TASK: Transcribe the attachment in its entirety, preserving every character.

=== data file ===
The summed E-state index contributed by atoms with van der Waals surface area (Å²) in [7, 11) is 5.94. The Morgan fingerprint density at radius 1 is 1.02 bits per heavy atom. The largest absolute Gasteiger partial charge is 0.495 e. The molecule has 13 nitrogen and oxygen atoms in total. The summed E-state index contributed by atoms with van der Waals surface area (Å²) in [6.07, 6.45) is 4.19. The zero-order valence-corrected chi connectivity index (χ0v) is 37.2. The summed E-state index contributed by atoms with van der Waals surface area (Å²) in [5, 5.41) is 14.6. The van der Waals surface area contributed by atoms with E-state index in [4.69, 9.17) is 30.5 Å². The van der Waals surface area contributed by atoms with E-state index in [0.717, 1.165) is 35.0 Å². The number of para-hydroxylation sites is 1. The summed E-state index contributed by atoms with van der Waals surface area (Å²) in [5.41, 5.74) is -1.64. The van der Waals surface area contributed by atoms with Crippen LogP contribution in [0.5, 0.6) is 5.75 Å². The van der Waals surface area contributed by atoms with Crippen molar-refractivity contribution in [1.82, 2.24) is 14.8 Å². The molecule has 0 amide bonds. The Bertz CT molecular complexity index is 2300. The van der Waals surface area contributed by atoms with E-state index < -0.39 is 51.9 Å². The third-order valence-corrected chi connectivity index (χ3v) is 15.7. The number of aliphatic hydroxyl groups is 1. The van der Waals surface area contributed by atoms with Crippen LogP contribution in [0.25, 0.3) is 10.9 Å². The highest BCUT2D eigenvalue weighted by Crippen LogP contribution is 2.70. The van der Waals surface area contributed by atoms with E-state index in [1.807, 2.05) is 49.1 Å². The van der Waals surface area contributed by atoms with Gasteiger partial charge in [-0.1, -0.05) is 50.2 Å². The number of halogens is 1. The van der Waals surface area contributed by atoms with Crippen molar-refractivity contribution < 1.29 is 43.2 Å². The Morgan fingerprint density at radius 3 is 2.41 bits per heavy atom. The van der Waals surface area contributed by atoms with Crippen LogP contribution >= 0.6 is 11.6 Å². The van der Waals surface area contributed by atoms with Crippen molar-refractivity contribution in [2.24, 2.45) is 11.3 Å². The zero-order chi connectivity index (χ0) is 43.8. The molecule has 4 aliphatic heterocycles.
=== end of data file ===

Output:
The summed E-state index contributed by atoms with van der Waals surface area (Å²) in [7, 11) is 5.94. The Morgan fingerprint density at radius 1 is 1.02 bits per heavy atom. The largest absolute Gasteiger partial charge is 0.495 e. The molecule has 13 nitrogen and oxygen atoms in total. The summed E-state index contributed by atoms with van der Waals surface area (Å²) in [6.07, 6.45) is 4.19. The zero-order valence-corrected chi connectivity index (χ0v) is 37.2. The summed E-state index contributed by atoms with van der Waals surface area (Å²) in [5, 5.41) is 14.6. The van der Waals surface area contributed by atoms with E-state index in [4.69, 9.17) is 30.5 Å². The van der Waals surface area contributed by atoms with E-state index in [0.717, 1.165) is 35.0 Å². The number of para-hydroxylation sites is 1. The summed E-state index contributed by atoms with van der Waals surface area (Å²) in [5.41, 5.74) is -1.64. The van der Waals surface area contributed by atoms with Crippen LogP contribution in [0.5, 0.6) is 5.75 Å². The van der Waals surface area contributed by atoms with Crippen molar-refractivity contribution in [1.82, 2.24) is 14.8 Å². The molecule has 0 amide bonds. The Bertz CT molecular complexity index is 2300. The van der Waals surface area contributed by atoms with E-state index < -0.39 is 51.9 Å². The third-order valence-corrected chi connectivity index (χ3v) is 15.7. The number of aliphatic hydroxyl groups is 1. The van der Waals surface area contributed by atoms with Crippen LogP contribution in [0.25, 0.3) is 10.9 Å². The highest BCUT2D eigenvalue weighted by Crippen LogP contribution is 2.70. The van der Waals surface area contributed by atoms with E-state index in [1.807, 2.05) is 49.1 Å². The van der Waals surface area contributed by atoms with Gasteiger partial charge in [-0.1, -0.05) is 50.2 Å². The number of halogens is 1. The van der Waals surface area contributed by atoms with Crippen molar-refractivity contribution < 1.29 is 43.2 Å². The Morgan fingerprint density at radius 3 is 2.41 bits per heavy atom. The van der Waals surface area contributed by atoms with Crippen LogP contribution >= 0.6 is 11.6 Å². The van der Waals surface area contributed by atoms with Crippen molar-refractivity contribution in [2.24, 2.45) is 11.3 Å². The zero-order chi connectivity index (χ0) is 43.8. The molecule has 4 aliphatic heterocycles.